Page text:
Markets and Fairs. HOLYWELL MARKET—FRIDAY. Wheat, per hobbet of 168lbs 12s. Od. to Its. Od. Barley" 147lbs 8s. Od. lis. Gd. Oats" 105lbs 6s. 6d. 8s. Od. Beans 180 lbs 12s. Od. 13s. Od. PRODUCE :— Clover Hay, per ton 80s. Od. 95s. Od. Meadow I 70-b. Od. S08. od. Wheat Straw, 50S. od. 60s. Od. Barley Straw, 80s. Od. 35s. Od Oat Straw, 40s. Od. 45s. Od. Potatoes, per 221 lbs 6s. 6d. 8s. Od. Beef per lb 7d. to lOd. Veal 11 d. lod. Mutton" !><1. lid. Pork 7d. 8d. Fowls per couple 3s. 6d. to 4s. Gd. Eresh butter per lb Is. 7d. Eggs 16 Is. Od.
Metals and Mining. TIIE METAL MAEKET — LEAD (I. C s d. English pig, eoiunion 11 7 G-11 12 6 L-B 11 12 6-11 17 fi W.B 11 17 6-12 2 G sheet and bar 12 10 0— pipe 12 17 (j- -— red 115 10 0- -— wliite 16 10 0-19 0 0 patent shot 14 15 0— —— Spanish 11 2 6— SPELTER :—• Silesiau, ordinary brands 14 7 6-14 12 6 special brands 14 12 ti-1417 6 English, Swansea 15 2 6- COPPER:— Tough cake and ingot 62 10 0-63 10 0 Best selected 64 10 0—65 0 0 Sheets and sheathing 71 0 0-73 0 0 Flat bottoms. 74 0 O-V6 0 0 NOTES ON TIIE MARKETS. -Lead mines continue dull, aud shares are very little dealt with in the market. It is reported that lead is getting more in demand, and may have an advance in price, which is very much to bo desired. The serious depression in the load market has seriously affected the financial position of most mines. LOCAL LEAD MINES. COED-Y-FEDW AND PANT-Y-EUARTII.—The stopes in the back of the 112 west have produced some capital lead, but the ground has been exceedingly hard and the progress accordingly slow. The Cefn Bychan lode is improving for lead. the matrix being of the most kindly description. Tre v a thorn's string also continues to improve. There are about 12 tons of lead on the surface. LEAD ORES SOLD. Mine. T. C. per ton. Purchasers. Isle of Man 110 0 8 11 G Walker, Parker & Co. Foxdale 100 0 7 10 6 Mining Co. of Ireland. Pierreiitte 60 0 f) S U J. F. Kimmel. Van 120 0 7 16 6 Walker, Parker & Co. Ditto. 30 0 8 0 0 Ditto. BLENDE SOLD. Mine. T. c. per ton. Purchaser. PierreHtte SO 0 3 4 0 J F. Kimmel. Van 100 0 1 16 6 Pascoe Urenfell & Sons. Talargoch 150 0 3 6 9 Swansea Vale Co. -<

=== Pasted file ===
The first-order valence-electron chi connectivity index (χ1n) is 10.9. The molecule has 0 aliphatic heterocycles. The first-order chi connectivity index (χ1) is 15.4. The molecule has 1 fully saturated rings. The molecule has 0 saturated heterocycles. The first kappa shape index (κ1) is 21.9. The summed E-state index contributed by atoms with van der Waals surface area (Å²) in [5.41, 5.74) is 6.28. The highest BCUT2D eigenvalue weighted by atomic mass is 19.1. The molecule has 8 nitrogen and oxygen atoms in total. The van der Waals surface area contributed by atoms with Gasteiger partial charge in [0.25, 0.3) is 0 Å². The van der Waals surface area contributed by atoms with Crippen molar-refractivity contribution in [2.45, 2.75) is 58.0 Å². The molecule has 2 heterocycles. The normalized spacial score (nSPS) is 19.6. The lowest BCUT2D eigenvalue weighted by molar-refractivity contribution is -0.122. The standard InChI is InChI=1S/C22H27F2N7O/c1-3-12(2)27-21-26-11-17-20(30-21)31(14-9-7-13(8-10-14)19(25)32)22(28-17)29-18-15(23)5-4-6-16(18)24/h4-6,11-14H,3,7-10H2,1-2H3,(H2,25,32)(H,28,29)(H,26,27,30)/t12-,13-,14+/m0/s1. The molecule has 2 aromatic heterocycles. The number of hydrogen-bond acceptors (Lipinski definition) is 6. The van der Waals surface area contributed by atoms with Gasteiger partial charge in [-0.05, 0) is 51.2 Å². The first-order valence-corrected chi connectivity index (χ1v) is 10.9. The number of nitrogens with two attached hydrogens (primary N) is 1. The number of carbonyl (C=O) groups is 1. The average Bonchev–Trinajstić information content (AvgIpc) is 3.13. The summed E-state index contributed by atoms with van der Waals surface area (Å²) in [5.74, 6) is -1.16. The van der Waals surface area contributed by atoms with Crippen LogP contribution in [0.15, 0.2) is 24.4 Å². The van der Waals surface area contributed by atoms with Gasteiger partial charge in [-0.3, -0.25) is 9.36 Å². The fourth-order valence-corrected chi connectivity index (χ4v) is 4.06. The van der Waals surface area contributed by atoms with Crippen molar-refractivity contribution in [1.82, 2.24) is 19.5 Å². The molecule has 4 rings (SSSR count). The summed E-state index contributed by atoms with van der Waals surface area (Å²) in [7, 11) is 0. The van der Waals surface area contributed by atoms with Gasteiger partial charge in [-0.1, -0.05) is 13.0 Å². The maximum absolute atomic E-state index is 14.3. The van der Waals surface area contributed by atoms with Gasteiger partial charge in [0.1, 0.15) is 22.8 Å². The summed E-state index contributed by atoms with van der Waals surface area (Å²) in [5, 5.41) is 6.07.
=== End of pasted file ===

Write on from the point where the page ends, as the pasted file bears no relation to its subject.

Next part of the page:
IIOLLOWAY'S PN.LS.—When inclement weather checks to a considerable extent the action of the skm, mi alterative ia required to compensate the body by mean* of other channels Ilolloway's Pills can be conlidentry recommended as the easiest, surest, and lacitl," ot attaining this desirable end without weakening the most delicate or incommoding the most feeble When from frequently recurring chills or the inhalation of impure air the blood becomes foul and the secretions vitiated, these Pills present a ready and efficient means of olean.»iii £ tne iormer and the latter. By this salutary proceeding disease is arrested at its outset, its pains and inconveniences averted, and the nervous structures savd from the depressing-effects entailed upon them by an illness Printed p. I j;y tho Proprietors D'YVJES AN I* CO, at thoir Geuoral Printing Ofiir; IIi gh St, vt, Holywell.